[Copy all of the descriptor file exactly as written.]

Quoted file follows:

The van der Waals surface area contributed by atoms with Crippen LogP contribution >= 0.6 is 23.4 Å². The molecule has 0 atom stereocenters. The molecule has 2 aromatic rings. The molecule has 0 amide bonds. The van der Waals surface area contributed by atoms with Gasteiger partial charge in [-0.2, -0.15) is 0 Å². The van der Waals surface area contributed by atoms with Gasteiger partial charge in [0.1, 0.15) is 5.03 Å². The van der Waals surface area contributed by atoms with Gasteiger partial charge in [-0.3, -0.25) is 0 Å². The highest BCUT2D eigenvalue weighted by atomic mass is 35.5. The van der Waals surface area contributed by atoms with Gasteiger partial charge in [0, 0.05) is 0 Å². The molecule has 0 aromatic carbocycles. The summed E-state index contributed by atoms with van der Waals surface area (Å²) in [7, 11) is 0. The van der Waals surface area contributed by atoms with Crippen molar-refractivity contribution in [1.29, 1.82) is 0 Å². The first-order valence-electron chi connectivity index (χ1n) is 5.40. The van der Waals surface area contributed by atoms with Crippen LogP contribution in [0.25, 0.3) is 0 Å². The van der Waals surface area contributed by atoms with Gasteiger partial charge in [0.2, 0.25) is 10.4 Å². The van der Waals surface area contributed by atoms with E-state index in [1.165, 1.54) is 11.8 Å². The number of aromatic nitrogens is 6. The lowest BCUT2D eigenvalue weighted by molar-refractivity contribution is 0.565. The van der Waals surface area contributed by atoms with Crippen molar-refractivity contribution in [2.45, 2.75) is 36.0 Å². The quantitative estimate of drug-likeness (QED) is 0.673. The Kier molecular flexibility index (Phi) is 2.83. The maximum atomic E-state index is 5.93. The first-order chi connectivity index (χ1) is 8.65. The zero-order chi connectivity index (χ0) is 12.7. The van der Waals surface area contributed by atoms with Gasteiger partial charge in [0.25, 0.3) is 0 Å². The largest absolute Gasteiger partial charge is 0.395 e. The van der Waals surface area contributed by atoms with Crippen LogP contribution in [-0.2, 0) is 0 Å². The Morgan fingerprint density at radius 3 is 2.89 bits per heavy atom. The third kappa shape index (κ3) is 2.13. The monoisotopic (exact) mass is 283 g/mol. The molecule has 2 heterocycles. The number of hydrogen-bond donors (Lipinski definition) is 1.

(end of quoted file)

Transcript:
The van der Waals surface area contributed by atoms with Crippen LogP contribution >= 0.6 is 23.4 Å². The molecule has 0 atom stereocenters. The molecule has 2 aromatic rings. The molecule has 0 amide bonds. The van der Waals surface area contributed by atoms with Gasteiger partial charge in [-0.2, -0.15) is 0 Å². The van der Waals surface area contributed by atoms with Gasteiger partial charge in [0.1, 0.15) is 5.03 Å². The van der Waals surface area contributed by atoms with Gasteiger partial charge in [-0.3, -0.25) is 0 Å². The highest BCUT2D eigenvalue weighted by atomic mass is 35.5. The van der Waals surface area contributed by atoms with Gasteiger partial charge in [0, 0.05) is 0 Å². The molecule has 0 aromatic carbocycles. The summed E-state index contributed by atoms with van der Waals surface area (Å²) in [7, 11) is 0. The van der Waals surface area contributed by atoms with Crippen molar-refractivity contribution in [1.29, 1.82) is 0 Å². The first-order valence-electron chi connectivity index (χ1n) is 5.40. The van der Waals surface area contributed by atoms with Crippen LogP contribution in [0.25, 0.3) is 0 Å². The van der Waals surface area contributed by atoms with Gasteiger partial charge in [0.2, 0.25) is 10.4 Å². The van der Waals surface area contributed by atoms with E-state index in [1.165, 1.54) is 11.8 Å². The number of aromatic nitrogens is 6. The lowest BCUT2D eigenvalue weighted by molar-refractivity contribution is 0.565. The van der Waals surface area contributed by atoms with Crippen molar-refractivity contribution in [2.45, 2.75) is 36.0 Å². The quantitative estimate of drug-likeness (QED) is 0.673. The Kier molecular flexibility index (Phi) is 2.83. The maximum atomic E-state index is 5.93. The first-order chi connectivity index (χ1) is 8.65. The zero-order chi connectivity index (χ0) is 12.7. The van der Waals surface area contributed by atoms with Gasteiger partial charge in [0.25, 0.3) is 0 Å². The largest absolute Gasteiger partial charge is 0.395 e. The van der Waals surface area contributed by atoms with Crippen LogP contribution in [-0.2, 0) is 0 Å². The Morgan fingerprint density at radius 3 is 2.89 bits per heavy atom. The third kappa shape index (κ3) is 2.13. The monoisotopic (exact) mass is 283 g/mol. The molecule has 2 heterocycles. The number of hydrogen-bond donors (Lipinski definition) is 1.